Karl Kroeber's chapter in Blake's Sublime Allegory, Essays on The Four Zoas, Milton, & Jerusalem, Edited by Stuart Curran & Joseph Anthony Wittreich, Jr. is titled Delivering Jerusalem. As have many before and after him, he is conveying his understanding of Jerusalem in order to make it more accessible to the reader. His idea is that Blake attempts to lead us on a journey inward to recover our 'identity' which is hidden from us by the fall into multiplicity.
Quotes from Kroeber on Blake's Jerusalem:
"It's 'plot' is the commonplace act of falling into sleep and awakening. Sleep is our chief means of natural regeneration. Falling asleep is a process of detaching oneself from one's ordinary 'identity,' what Blake calls 'selfhood,' what today we call one's sense of one's role. In this respect, at least, sleep is a temporary 'death' containing within it the potentiality of new life." (Page 354)
"From the opening of the prophecy, Albion's death is presented as part of a process of potential regeneration, because his salvation lies within himself:..." (Page 354)
"Jerusalem records a journey, a passage from disintegration to integration. But it is a journey inward...
"The first and most important 'figure' to be separated after the original division of Albion and Jesus is Los, the artificer, the impulse of divine energy toward Regeneration which prevents Albion from slipping into annihilation, nonentity. But Los exists as a separate entity only because of Albion's fall; and all that Los does, in one sense, is the reverse of true nobility and divinity. ...what he creates is the consolidation of error. Los is creative spirit struggling in a fallen cosmos, therefore admirable; but his creativity - 'Striving with Systems to deliver Individuals from those Systems' - is almost a parody of Christ's creativity, which makes reality out of 'nothing,' truth out of delusion." (Page 355)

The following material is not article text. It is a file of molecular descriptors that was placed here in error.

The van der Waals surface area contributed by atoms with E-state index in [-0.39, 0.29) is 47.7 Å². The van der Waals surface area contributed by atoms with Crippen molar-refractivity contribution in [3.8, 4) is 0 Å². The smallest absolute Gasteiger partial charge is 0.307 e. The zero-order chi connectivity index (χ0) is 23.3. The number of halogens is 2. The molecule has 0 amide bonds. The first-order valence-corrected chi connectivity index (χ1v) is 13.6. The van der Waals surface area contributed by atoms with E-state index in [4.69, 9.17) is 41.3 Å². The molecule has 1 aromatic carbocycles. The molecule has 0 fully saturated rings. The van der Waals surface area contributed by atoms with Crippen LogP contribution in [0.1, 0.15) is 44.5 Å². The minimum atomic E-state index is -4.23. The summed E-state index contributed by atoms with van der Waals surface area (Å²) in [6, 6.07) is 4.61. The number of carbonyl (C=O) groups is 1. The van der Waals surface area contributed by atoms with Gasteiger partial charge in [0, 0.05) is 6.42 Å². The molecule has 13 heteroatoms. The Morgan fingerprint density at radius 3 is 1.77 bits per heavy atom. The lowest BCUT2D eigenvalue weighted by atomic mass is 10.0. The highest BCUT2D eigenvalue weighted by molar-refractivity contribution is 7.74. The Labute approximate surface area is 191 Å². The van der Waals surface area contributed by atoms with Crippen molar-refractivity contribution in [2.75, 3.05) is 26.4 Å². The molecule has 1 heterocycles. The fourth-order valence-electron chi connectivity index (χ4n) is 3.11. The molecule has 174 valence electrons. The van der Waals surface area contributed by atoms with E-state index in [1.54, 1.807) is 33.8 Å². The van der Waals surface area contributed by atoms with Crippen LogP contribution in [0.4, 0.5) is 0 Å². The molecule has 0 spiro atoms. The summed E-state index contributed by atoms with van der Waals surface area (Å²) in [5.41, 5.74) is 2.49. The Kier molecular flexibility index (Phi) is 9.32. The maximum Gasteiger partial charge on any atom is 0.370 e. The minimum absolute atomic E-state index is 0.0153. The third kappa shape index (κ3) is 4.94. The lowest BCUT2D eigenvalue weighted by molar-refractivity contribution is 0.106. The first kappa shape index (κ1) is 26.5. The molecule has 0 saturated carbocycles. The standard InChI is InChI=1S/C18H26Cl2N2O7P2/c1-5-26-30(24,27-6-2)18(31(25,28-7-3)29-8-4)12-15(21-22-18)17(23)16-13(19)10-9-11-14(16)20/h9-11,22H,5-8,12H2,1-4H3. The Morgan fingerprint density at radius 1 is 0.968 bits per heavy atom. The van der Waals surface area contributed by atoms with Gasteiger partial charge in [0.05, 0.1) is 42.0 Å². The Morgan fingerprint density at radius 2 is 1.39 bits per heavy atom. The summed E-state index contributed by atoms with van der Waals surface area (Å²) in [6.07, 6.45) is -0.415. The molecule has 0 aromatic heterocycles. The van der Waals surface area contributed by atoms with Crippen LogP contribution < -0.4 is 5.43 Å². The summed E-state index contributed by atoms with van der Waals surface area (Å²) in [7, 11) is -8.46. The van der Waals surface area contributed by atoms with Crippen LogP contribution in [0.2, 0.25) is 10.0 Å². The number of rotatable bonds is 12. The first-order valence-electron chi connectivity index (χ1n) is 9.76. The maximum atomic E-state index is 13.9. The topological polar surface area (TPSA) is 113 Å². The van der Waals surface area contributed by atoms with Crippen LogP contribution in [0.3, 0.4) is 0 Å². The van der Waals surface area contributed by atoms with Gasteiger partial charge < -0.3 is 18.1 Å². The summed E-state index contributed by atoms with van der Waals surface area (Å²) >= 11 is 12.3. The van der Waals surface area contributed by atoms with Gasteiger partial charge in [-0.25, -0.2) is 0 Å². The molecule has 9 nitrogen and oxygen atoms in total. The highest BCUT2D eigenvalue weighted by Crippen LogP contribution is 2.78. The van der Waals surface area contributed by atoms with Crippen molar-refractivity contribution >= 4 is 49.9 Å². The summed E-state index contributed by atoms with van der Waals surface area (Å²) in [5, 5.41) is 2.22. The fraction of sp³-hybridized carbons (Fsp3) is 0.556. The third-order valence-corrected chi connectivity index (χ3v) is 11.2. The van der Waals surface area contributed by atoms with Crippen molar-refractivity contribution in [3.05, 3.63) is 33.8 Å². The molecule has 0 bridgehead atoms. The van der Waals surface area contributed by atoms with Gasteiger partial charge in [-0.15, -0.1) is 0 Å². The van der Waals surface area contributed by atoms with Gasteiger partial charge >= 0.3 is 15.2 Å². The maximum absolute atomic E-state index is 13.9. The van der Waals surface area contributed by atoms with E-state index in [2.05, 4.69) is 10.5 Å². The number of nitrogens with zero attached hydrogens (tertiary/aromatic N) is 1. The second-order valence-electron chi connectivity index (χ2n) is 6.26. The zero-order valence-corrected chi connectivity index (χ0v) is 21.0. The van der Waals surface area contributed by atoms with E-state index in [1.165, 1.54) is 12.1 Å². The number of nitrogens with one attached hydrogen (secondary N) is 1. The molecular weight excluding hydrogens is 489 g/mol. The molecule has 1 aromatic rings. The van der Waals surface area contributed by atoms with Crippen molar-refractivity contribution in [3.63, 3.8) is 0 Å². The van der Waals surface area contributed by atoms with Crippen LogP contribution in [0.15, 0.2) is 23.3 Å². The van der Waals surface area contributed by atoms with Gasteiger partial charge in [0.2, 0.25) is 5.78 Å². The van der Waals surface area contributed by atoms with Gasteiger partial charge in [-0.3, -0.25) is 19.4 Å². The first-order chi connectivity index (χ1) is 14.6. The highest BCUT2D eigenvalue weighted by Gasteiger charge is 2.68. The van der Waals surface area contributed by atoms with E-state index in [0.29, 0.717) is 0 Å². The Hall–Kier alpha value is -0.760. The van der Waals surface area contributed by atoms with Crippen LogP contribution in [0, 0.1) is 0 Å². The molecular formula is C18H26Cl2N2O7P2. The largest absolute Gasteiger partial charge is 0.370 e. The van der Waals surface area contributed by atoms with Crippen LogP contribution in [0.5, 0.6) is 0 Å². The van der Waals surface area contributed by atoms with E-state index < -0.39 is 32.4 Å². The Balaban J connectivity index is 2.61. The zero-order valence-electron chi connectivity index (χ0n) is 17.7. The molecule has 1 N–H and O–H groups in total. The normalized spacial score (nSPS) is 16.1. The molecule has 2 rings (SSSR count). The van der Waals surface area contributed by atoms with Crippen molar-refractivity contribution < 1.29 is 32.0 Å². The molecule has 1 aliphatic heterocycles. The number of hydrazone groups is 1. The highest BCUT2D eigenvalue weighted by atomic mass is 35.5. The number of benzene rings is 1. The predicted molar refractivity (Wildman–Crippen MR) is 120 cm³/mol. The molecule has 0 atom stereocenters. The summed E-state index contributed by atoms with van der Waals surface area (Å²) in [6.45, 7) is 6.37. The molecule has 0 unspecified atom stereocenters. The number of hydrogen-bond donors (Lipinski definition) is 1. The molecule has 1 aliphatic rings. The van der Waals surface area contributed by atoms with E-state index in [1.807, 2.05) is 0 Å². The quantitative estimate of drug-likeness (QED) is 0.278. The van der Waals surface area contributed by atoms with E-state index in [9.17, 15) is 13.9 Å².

So the difficulty of living in this world is first the illusion that this world (which we construct) is the true world and not a mask of the Eternal world which underlies, encloses, supersedes, and permeates it. Next is the illusion that what we know as 'ourselves' is our true identity and is able to perceive what we are, what the world is and what reality is. Further we work under the illusion that we can 'fix' things by continuing to do the same things that have contributed to creating the illusions.
" Blake's limits are not impassable boundaries...but critical points, equivalent to thirty-two degrees Fahrenheit for water. Contracted to Adam, mankind attains the possibility of the redeeming Christ. Reaching the limit of 'Opakeness' which is Satan, man attains the possibility of total luminescence, Lucifer, complete emanative power, the power of giving forth light instead of casting shadows, making spectres...Only then are we freed from the inhibiting pressure of those 'systems' external to us which contract and darken individuality into Selfhood." (Page 358)
"To fall is to enslave oneself to seemings, to have one' individual identity devoured by a multiplex, illusory Selfhood." (Page 359)
"...imagination, the awakened intellect, passes beyond the limits of seeming to what truly is." (Page 363)
"The total movement of Jerusalem from division through death and sexuality to civil integration is the process of 'identifying' Albion's Emanation, Jerusalem. What the process confirms is that we CAN re-establish our true identity, attain true livingness. 'Identity' means primarily, being oneself and not another." (Page 365)
Although Kroeber never mentions psychological processes or Jungian Analysis, one may see strong parallels to the process of Indivuation (which results in the formation of the Self) in the process described by Kroeber. The liberation of the identity as in Blake, or of the Self as in Jung may be seen as the life work of each individual striving for entry into Eternity.
Jerusalem, Plate 60, (E 209)
"within the Furnaces the Divine Vision appeard
On Albions hills: often walking from the Furnaces in clouds
And flames among the Druid Temples & the Starry Wheels
Gatherd Jerusalems Children in his arms & bore them like
A Shepherd in the night of Albion which overspread all the Earth
I gave thee liberty and life O lovely Jerusalem
And thou hast bound me down upon the Stems of Vegetation"
Pictured on the final plate of Milton with the words 'To go forth to the Great Harvest & Vintage of Nations', is the image of the liberated female shedding the dark garment of Selfhood (Erdman). The 'Stems of Vegetation' on either side draw us to a culminating point in Jerusalem where the Divine Vision has appeared in the Furnace of Los, gathered Jerusalem's children, and announced that he has given 'liberty and life' which have been bound down on 'stems of vegetation.' But the 'Great Harvest & Vintage' will be accomplished.
As Karl Kroeber says, "we CAN re-establish our true identity, attain true livingness."
Download Blake's Sublime Allegory, Essays on The Four Zoas, Milton, & Jerusalem.